In the graphics department things have changed, although not dramatically. The cartoonish style is still relatively noticeable, but the pastel colours of Unchained are receding and giving way to a more realistic 3d display. Without a doubt this is the pinnacle of the series in the technical field. The optimization however, could use a little more work. Not only did the game raise the temperature of the test system GPU, but the Endless sessions occasionally saw frame skips in later waves where the numbers of traps and enemies on the map were inevitably large. The tunes, while not all equally memorable, fit the game perfectly, with the War Scenarios having darker and more epic music that better captures the intensity of the sieges and the rampage of the large armies.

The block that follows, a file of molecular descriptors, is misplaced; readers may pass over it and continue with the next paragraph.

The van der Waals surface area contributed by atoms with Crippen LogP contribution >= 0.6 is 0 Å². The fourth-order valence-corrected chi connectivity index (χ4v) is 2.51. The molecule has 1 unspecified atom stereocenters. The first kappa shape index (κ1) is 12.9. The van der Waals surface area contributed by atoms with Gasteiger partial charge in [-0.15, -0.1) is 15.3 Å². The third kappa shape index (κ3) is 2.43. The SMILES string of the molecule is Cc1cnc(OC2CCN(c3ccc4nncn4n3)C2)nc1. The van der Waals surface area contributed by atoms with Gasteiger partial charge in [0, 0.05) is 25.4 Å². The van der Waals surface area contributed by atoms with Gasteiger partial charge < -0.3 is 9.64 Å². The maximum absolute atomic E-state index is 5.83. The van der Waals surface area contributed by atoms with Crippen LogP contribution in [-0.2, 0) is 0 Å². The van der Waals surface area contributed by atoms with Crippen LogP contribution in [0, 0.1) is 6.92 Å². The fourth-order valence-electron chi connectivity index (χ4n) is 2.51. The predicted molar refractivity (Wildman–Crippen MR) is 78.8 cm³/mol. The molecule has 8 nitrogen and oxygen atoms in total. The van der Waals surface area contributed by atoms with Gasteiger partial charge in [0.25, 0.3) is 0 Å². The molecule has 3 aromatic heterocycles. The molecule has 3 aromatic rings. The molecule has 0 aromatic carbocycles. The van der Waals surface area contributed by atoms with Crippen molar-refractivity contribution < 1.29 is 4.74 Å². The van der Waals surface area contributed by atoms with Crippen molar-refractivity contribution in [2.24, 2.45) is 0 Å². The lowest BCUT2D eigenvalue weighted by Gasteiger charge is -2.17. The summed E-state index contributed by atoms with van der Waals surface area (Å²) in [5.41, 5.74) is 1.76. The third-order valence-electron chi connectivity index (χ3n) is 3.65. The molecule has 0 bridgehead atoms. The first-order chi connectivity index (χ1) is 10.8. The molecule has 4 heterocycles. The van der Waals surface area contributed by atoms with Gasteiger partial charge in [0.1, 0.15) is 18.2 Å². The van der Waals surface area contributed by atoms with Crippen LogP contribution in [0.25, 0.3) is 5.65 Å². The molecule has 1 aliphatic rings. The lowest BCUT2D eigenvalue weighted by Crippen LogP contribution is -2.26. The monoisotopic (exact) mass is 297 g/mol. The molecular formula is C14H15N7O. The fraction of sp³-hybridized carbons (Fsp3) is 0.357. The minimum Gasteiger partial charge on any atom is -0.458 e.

We did not notice any serious drawbacks - it should be noted here that the impressions recorded in this text are the result of cooperative play with my brother. Some minor issues in A.I. did exist, as in previous games. For example, sometimes units that prioritize destroying barricades would ignore them and come towards us. Or during later waves in Endless mode, larger enemies would pause to attack barricades. Maybe it had something to do with the fact that they now had increased speed and even ignored the heroes to get to the Rift, that the barricades didn't form a straight path, or there was traffic jam from crowd control effects, but either way it's something that goes against the rules of the game.